Video | Agriculture | Confidence | Economy | Energy | Employment | Finance | Media | Property | RBNZ | Science | SOEs | Tax | Technology | Telecoms | Tourism | Transport | Search

 


Blis blames share price spike on registry clean-up

Blis blames share price spike on registry clean-up of small parcels

By Paul McBeth

Jan. 10 (BusinessDesk) - Blis Technologies, the NZX-listed biotech company, is blaming a near-trebling in its share price on plans to tidy up its share registry by mopping up small holdings.

Chief executive Barry Richardson told the stock market supervisor it announced plans in December to put a minimum holding of 25,000 shares for its investors in a bid to cut administration costs, and that had probably caused the price spike.

NZX Market Services issued a 'please explain' after Blis shares climbed to 3 cents from 1.1 cents since the Dec. 21 announcement. The stock dropped 6.7 percent to 2.8 cents on the NZX today.

"Approximately 1,600 shareholders would be required to supplement their existing shareholding if they wish to continue to remain shareholders," Richardson said in a letter to NZX Market Services. "Due to the relative lack of liquidity in the market for Blis shares, shareholders who are seeking to top up their holdings may have influenced the market price."

Listed companies operate under continuous disclosure rules which mean they have to provide any information that could be material to its business and influence its share price.

Blis shareholders with parcels of fewer than 25,000 shares have until March 21 to top-up their stakes, otherwise their investment will be sold by a banker instructed by Blis, and fees will be deducted.

The Dunedin-based company expects to report an operating loss of $1.3 million in the year ending March 31, after posting a pre-tax and finance loss of $1.2 million in the 2012 financial year.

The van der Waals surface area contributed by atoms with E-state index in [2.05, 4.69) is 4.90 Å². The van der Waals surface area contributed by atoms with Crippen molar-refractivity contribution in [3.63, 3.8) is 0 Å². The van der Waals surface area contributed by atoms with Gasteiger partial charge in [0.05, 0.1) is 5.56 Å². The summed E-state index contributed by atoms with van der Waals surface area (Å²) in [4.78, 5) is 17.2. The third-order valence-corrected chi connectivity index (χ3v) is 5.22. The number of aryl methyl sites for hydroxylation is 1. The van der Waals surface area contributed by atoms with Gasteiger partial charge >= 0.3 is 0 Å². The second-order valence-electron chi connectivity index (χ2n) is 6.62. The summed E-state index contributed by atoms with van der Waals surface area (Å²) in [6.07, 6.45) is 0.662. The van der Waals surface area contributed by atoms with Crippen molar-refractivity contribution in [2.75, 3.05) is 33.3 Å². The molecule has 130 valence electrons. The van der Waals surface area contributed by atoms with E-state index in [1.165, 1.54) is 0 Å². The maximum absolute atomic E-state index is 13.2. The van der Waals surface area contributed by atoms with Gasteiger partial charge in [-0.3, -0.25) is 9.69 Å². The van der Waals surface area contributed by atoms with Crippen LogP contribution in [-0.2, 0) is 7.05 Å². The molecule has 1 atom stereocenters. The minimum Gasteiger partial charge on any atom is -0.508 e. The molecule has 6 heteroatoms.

In October it raised $1.3 million via a share purchase plan and a placement at 0.7 cents apiece.

(BusinessDesk)

© Scoop Media

 
 
 
 
 
Business Headlines | Sci-Tech Headlines

 

Gordon Campbell: On Tiwai Point (And Saying “No” In Greece)

Its hard to see how Rio Tinto’s one month delay in announcing its intentions about the Tiwai Point aluminium smelter is a good sign for (a) the jobs of the workers affected or (b) for the New Zealand taxpayer. More>>

ALSO:


Half Empty: Dairy Product Prices Extend Slide To Six-Year Low

Dairy product prices continued their slide, paced by whole milk power, in the latest GlobalDairyTrade auction, weakening to the lowest level in six years. More>>

ALSO:

Copper Broadband: Regulator Set To Keep Chorus Pricing Largely Unchanged

The Commerce Commission looks likely to settle on a price close to its original decision on what telecommunications network operator Chorus can charge its customers, though it probably won’t backdate any update. More>>

ALSO:

Lower Levy For Safer Cars: ACC Backtracks On Safety Assessments

Dog and Lemon: “The ACC has based the entire levy system on a set of badly flawed data from Monash University. This Monash data is riddled with errors and false assumptions; that’s the real reason for the multiple mistakes in setting ACC levies.” More>>

ALSO:

Fast Track: TPP Negotiations Set To Accelerate, Groser Says

Negotiations for the Trans-Pacific Partnership will accelerate in July, with New Zealand officials working to stitch up a deal by the month's end, according to Trade Minister Tim Groser. More>>

ALSO:

Floods: Initial Assessment Of Economic Impact

Authorities around the region have compiled an initial impact assessment for the Ministry of Civil Defence, putting the estimated cost of flood recovery at around $120 million... this early estimate includes social, built, and economic costs to business, but doesn’t include costs to the rural sector. More>>

ALSO:

Get More From Scoop

 
 
 
 
 
 
 
 
 
Business
Search Scoop  
 
 
Powered by Vodafone
NZ independent news